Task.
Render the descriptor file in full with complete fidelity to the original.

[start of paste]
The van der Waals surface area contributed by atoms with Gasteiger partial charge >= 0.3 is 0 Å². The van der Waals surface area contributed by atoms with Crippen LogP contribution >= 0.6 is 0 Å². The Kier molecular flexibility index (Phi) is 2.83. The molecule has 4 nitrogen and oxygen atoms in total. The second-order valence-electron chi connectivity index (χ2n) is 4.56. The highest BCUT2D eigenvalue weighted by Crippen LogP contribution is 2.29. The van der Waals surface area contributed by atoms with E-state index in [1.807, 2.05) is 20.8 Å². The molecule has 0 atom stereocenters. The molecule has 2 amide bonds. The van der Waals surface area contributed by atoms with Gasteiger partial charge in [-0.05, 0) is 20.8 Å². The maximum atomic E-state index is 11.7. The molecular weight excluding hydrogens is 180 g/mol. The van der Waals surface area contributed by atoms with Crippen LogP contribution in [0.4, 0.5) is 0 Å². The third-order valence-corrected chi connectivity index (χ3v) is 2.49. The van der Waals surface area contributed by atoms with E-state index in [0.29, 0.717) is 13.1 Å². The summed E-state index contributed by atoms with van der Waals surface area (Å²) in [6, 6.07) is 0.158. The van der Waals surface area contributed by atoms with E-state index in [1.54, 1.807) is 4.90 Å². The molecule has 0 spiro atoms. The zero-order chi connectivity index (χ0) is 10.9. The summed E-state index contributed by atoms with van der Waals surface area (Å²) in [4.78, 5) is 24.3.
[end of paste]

The van der Waals surface area contributed by atoms with Gasteiger partial charge >= 0.3 is 0 Å². The van der Waals surface area contributed by atoms with Crippen LogP contribution >= 0.6 is 0 Å². The Kier molecular flexibility index (Phi) is 2.83. The molecule has 4 nitrogen and oxygen atoms in total. The second-order valence-electron chi connectivity index (χ2n) is 4.56. The highest BCUT2D eigenvalue weighted by Crippen LogP contribution is 2.29. The van der Waals surface area contributed by atoms with E-state index in [1.807, 2.05) is 20.8 Å². The molecule has 0 atom stereocenters. The molecule has 2 amide bonds. The van der Waals surface area contributed by atoms with Gasteiger partial charge in [-0.05, 0) is 20.8 Å². The maximum atomic E-state index is 11.7. The molecular weight excluding hydrogens is 180 g/mol. The van der Waals surface area contributed by atoms with Crippen LogP contribution in [0.4, 0.5) is 0 Å². The third-order valence-corrected chi connectivity index (χ3v) is 2.49. The van der Waals surface area contributed by atoms with E-state index in [0.29, 0.717) is 13.1 Å². The summed E-state index contributed by atoms with van der Waals surface area (Å²) in [6, 6.07) is 0.158. The van der Waals surface area contributed by atoms with E-state index in [1.54, 1.807) is 4.90 Å². The molecule has 0 spiro atoms. The zero-order chi connectivity index (χ0) is 10.9. The summed E-state index contributed by atoms with van der Waals surface area (Å²) in [4.78, 5) is 24.3.